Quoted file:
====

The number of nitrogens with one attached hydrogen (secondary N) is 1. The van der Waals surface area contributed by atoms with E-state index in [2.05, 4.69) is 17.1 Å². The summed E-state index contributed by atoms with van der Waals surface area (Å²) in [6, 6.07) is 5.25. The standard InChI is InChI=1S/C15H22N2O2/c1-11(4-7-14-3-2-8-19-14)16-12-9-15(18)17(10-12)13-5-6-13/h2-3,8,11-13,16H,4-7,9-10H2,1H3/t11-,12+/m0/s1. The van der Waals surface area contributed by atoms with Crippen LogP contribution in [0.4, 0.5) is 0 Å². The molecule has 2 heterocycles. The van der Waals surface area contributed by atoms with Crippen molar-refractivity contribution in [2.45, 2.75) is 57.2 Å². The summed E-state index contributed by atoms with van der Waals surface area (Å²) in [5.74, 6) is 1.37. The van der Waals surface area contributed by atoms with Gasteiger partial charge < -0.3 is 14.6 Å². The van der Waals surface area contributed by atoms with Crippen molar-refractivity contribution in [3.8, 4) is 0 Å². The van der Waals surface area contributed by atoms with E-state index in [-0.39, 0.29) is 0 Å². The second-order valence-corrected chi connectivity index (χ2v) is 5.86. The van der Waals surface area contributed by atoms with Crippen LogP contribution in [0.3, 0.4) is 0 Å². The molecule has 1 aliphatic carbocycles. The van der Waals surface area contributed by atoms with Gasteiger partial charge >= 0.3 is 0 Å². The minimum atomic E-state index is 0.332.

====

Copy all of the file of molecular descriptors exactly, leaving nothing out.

The number of nitrogens with one attached hydrogen (secondary N) is 1. The van der Waals surface area contributed by atoms with E-state index in [2.05, 4.69) is 17.1 Å². The summed E-state index contributed by atoms with van der Waals surface area (Å²) in [6, 6.07) is 5.25. The standard InChI is InChI=1S/C15H22N2O2/c1-11(4-7-14-3-2-8-19-14)16-12-9-15(18)17(10-12)13-5-6-13/h2-3,8,11-13,16H,4-7,9-10H2,1H3/t11-,12+/m0/s1. The van der Waals surface area contributed by atoms with Crippen LogP contribution in [0.4, 0.5) is 0 Å². The molecule has 2 heterocycles. The van der Waals surface area contributed by atoms with Crippen molar-refractivity contribution in [2.45, 2.75) is 57.2 Å². The summed E-state index contributed by atoms with van der Waals surface area (Å²) in [5.74, 6) is 1.37. The van der Waals surface area contributed by atoms with Gasteiger partial charge < -0.3 is 14.6 Å². The van der Waals surface area contributed by atoms with Crippen molar-refractivity contribution in [3.8, 4) is 0 Å². The van der Waals surface area contributed by atoms with E-state index in [-0.39, 0.29) is 0 Å². The second-order valence-corrected chi connectivity index (χ2v) is 5.86. The van der Waals surface area contributed by atoms with Crippen LogP contribution in [0.3, 0.4) is 0 Å². The molecule has 1 aliphatic carbocycles. The van der Waals surface area contributed by atoms with Gasteiger partial charge >= 0.3 is 0 Å². The minimum atomic E-state index is 0.332.